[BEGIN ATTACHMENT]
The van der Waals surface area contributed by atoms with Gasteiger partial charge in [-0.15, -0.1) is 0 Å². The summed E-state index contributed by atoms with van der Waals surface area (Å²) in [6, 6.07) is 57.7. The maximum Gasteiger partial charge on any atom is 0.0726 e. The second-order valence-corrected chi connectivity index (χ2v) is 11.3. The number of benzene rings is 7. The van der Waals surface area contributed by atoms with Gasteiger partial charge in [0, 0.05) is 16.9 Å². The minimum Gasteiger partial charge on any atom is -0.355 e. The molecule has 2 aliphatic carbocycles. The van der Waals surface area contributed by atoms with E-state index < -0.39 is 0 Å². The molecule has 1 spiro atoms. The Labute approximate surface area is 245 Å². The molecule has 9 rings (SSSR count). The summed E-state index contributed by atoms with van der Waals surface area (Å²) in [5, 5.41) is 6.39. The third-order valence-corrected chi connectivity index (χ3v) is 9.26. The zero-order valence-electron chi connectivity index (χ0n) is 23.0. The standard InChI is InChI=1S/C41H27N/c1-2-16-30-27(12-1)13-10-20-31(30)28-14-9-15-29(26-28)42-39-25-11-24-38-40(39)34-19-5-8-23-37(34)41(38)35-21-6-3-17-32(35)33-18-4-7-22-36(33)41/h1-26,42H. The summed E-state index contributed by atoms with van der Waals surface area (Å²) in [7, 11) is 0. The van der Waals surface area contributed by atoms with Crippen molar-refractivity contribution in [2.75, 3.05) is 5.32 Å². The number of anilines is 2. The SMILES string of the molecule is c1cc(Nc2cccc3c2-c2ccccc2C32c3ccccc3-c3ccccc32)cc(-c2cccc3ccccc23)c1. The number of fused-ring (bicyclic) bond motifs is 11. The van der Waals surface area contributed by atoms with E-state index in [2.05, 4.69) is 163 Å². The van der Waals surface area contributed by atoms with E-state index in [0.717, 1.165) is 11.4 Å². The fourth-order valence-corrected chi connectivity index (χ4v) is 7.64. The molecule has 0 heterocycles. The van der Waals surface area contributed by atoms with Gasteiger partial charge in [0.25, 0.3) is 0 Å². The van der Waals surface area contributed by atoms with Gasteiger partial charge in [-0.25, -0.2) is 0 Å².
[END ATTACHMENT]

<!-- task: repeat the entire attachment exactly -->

The van der Waals surface area contributed by atoms with Gasteiger partial charge in [-0.15, -0.1) is 0 Å². The summed E-state index contributed by atoms with van der Waals surface area (Å²) in [6, 6.07) is 57.7. The maximum Gasteiger partial charge on any atom is 0.0726 e. The second-order valence-corrected chi connectivity index (χ2v) is 11.3. The number of benzene rings is 7. The van der Waals surface area contributed by atoms with Gasteiger partial charge in [0, 0.05) is 16.9 Å². The minimum Gasteiger partial charge on any atom is -0.355 e. The molecule has 2 aliphatic carbocycles. The van der Waals surface area contributed by atoms with E-state index < -0.39 is 0 Å². The molecule has 1 spiro atoms. The Labute approximate surface area is 245 Å². The molecule has 9 rings (SSSR count). The summed E-state index contributed by atoms with van der Waals surface area (Å²) in [5, 5.41) is 6.39. The third-order valence-corrected chi connectivity index (χ3v) is 9.26. The zero-order valence-electron chi connectivity index (χ0n) is 23.0. The standard InChI is InChI=1S/C41H27N/c1-2-16-30-27(12-1)13-10-20-31(30)28-14-9-15-29(26-28)42-39-25-11-24-38-40(39)34-19-5-8-23-37(34)41(38)35-21-6-3-17-32(35)33-18-4-7-22-36(33)41/h1-26,42H. The summed E-state index contributed by atoms with van der Waals surface area (Å²) in [7, 11) is 0. The van der Waals surface area contributed by atoms with Crippen molar-refractivity contribution in [2.75, 3.05) is 5.32 Å². The number of anilines is 2. The SMILES string of the molecule is c1cc(Nc2cccc3c2-c2ccccc2C32c3ccccc3-c3ccccc32)cc(-c2cccc3ccccc23)c1. The number of fused-ring (bicyclic) bond motifs is 11. The van der Waals surface area contributed by atoms with E-state index in [2.05, 4.69) is 163 Å². The van der Waals surface area contributed by atoms with E-state index in [0.717, 1.165) is 11.4 Å². The fourth-order valence-corrected chi connectivity index (χ4v) is 7.64. The molecule has 0 heterocycles. The van der Waals surface area contributed by atoms with Gasteiger partial charge in [0.25, 0.3) is 0 Å². The van der Waals surface area contributed by atoms with Gasteiger partial charge in [-0.25, -0.2) is 0 Å².